Confusion reigned early on March 9 over the parallel inaugurations planned by Afghanistan’s rival claimants to the presidency after challenger Abdullah Abdullah’s spokesman said he was postponing his ceremony.
However, spokesman Omid Maisam said Abdullah’s decision was contingent upon incumbent President Ashraf Ghani also delaying his inauguration — a demand Ghani’s team immediately rejected.
Shah Hussain Murtazavi, a member of Ghani’s team, told Reuters following the Abdullah statement that nothing had changed and that Ghani’s inauguration was going ahead as scheduled.
“The arrival of guests has just started and we will have our ceremony in a few hours,” Murtazavi said.
Sediq Sediqqi, another spokesman for Ghani, said the inauguration would be held in the afternoon, not in the morning as originally planned.
Maisam said Abudullah’s decision was made following the intervention of Zalmay Khalilzad, the U.S. special envoy for Afghanistan. One official said talks were continuing with Khalilzad and both sides to settle the dispute.
It was not immediately clear what Abdullah would do if Ghani did not postpone his inauguration.
The dispute over the presidency has left Kabul’s allies and ordinary Afghan deeply worried about the future of the country as it tries to strike a peace deal with Taliban militants. Washington previously asked both sides to delay the ceremonies.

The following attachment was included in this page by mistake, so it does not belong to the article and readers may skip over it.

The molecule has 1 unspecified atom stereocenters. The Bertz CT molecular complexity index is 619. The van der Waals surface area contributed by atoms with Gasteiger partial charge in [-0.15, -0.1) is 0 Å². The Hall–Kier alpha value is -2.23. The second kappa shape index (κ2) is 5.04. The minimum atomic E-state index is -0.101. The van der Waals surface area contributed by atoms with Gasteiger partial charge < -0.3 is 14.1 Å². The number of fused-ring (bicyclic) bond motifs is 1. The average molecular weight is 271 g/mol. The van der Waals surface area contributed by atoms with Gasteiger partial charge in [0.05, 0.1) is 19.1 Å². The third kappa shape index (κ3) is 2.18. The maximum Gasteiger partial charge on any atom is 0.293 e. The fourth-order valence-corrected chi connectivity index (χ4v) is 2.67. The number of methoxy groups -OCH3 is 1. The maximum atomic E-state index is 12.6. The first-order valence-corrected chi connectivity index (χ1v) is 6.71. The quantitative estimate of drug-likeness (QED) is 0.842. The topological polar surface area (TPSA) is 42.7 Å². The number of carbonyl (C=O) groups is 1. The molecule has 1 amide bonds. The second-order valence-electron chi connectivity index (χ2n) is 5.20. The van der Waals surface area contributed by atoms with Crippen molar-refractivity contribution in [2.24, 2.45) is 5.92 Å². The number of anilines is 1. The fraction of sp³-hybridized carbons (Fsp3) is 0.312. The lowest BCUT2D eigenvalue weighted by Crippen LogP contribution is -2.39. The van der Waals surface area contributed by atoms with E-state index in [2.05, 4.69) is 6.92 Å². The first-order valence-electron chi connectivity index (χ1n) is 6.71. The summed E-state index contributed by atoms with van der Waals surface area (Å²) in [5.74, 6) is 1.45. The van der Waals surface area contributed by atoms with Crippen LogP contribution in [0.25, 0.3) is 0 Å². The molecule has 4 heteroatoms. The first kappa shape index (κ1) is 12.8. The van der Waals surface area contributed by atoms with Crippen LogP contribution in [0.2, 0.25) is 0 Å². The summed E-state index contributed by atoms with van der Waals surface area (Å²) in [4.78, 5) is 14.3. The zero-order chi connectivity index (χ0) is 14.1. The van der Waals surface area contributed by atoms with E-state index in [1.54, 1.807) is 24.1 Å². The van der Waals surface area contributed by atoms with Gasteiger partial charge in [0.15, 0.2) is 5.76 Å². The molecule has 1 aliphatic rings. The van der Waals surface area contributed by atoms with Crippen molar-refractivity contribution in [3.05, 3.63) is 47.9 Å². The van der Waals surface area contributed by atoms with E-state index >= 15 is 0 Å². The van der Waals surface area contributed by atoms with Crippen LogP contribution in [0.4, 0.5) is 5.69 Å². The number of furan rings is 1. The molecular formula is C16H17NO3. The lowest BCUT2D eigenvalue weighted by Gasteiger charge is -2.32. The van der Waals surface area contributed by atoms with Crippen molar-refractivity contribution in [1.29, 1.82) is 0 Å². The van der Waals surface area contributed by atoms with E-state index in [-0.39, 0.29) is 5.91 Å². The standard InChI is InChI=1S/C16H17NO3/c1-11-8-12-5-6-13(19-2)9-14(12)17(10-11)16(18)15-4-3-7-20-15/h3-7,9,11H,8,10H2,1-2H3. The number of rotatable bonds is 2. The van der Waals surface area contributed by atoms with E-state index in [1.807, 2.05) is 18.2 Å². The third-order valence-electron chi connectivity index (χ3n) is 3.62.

In February, after months of delay, Afghanistan’s Independent Election Commission announced that Ghani had been reelected with just over 50 percent of the first-round vote.
Afghan election officials said Abdullah finished in second place with just over 39 percent of the vote.
But Abdullah, alleging widespread fraud during the vote count, insists that he won the election and has vowed to form his own government.
Political analyst Atta Noori told AFP that the dispute would “gravely affect the government’s position in the upcoming intra-Afghan talks.”
“Unity is the only way [forward] if they want to win on the negotiating table,” he said.
Before the last-minute statements, talks reportedly were under way to reach a deal to avoid a damaging political standoff, but Ghani and Abdullah have until now shown no willingness to compromise.
The Taliban, meanwhile, had earlier said talks scheduled this week with Afghanistan’s government are unlikely to take place on time because of the two rivals’ plans to conduct the parallel ceremonies.
Widespread allegations of fraud in Afghanistan’s 2014 presidential election led to a political crisis between the top candidates, also Ghani and Abdullah.
That crisis was resolved by a U.S.-brokered power-sharing agreement that created a fragile national unity government.
Under that deal, Ghani became president while a new office of chief executive officer was created for Abdullah.